If there is a libertarian lifestyle worthy of the name-one that we can defend in public and is dedicated to the spirit of a robust ideology rather than the unchecked exercise of a narcissistic's desires-it must have some genuine moral foundation outside of mere self-interest.

We might return to the old ‘Do unto others as you would have them do unto you.' Or we can paraphrase Kant, ‘do something only if you can wish that others would do the same.' Nancy of Weeds is unattractive when she is a hypocrite, dealing drugs herself but telling her son not to do the same. It's her uneasiness with the life that she's adopted and her unwillingness to endorse it for others-not that she breaks the law-that most powerfully makes us wonder if she's really doing wrong after all.

The libertarian lifestyle, then, must be built of the parts of our own freedom that we would wish on others. There's a three-pronged set of values that underlies the life of the righteous, freedom-loving person, and though they can be extended to all, they may yet set one apart.

First, the libertarian adheres to their own judgment. Like Dexter, they trust their own sense of justice, and like Nancy and Don, they seize the opportunities that present themselves, particularly if they believe they have no other choice in order to protect their interests and those around them.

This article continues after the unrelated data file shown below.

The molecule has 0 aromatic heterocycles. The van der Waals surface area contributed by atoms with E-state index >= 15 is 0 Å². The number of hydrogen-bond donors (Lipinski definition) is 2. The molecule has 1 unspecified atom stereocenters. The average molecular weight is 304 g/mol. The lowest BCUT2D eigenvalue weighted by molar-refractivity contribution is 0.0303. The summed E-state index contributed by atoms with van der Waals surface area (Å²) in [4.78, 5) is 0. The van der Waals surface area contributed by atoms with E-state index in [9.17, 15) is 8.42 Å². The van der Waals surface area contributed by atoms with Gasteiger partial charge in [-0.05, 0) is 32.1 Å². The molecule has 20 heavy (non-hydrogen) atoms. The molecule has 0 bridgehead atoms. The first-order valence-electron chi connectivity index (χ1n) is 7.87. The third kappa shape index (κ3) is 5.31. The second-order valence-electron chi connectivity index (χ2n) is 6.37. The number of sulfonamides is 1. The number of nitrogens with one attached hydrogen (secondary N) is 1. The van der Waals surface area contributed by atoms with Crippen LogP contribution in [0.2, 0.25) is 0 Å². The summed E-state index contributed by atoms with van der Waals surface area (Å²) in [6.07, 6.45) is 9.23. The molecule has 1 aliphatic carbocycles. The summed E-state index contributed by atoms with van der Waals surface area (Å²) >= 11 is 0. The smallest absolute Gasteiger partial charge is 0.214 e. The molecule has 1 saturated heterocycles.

Second, they strive for self-ownership, and self-sufficiency. To follow your own judgment and let your potential rein, you need space, and must avoid being overly beholden to others. Dexter keeps his apartment, Nancy grows her own weed and Don starts his own advertising agency. This is the part of the libertarian ethos that makes a virtue of property rights and entrepreneurship. It's a nice side-effect that they enrich whole societies, not just individuals.

Finally, the libertarian accepts that they and others are entitled only to the freedom compatible with the freedom of all. It's what protects us against condoning wholesale murder, corporate endangerment of the environment or of human life, and repressive, life-hating religious dictatorships in less-enlightened countries. This is the libertarian's version of the golden rule. Only by accepting it do we get to say openly, with Thoreau, that our ‘only obligation ... is to do at any time what I think right.'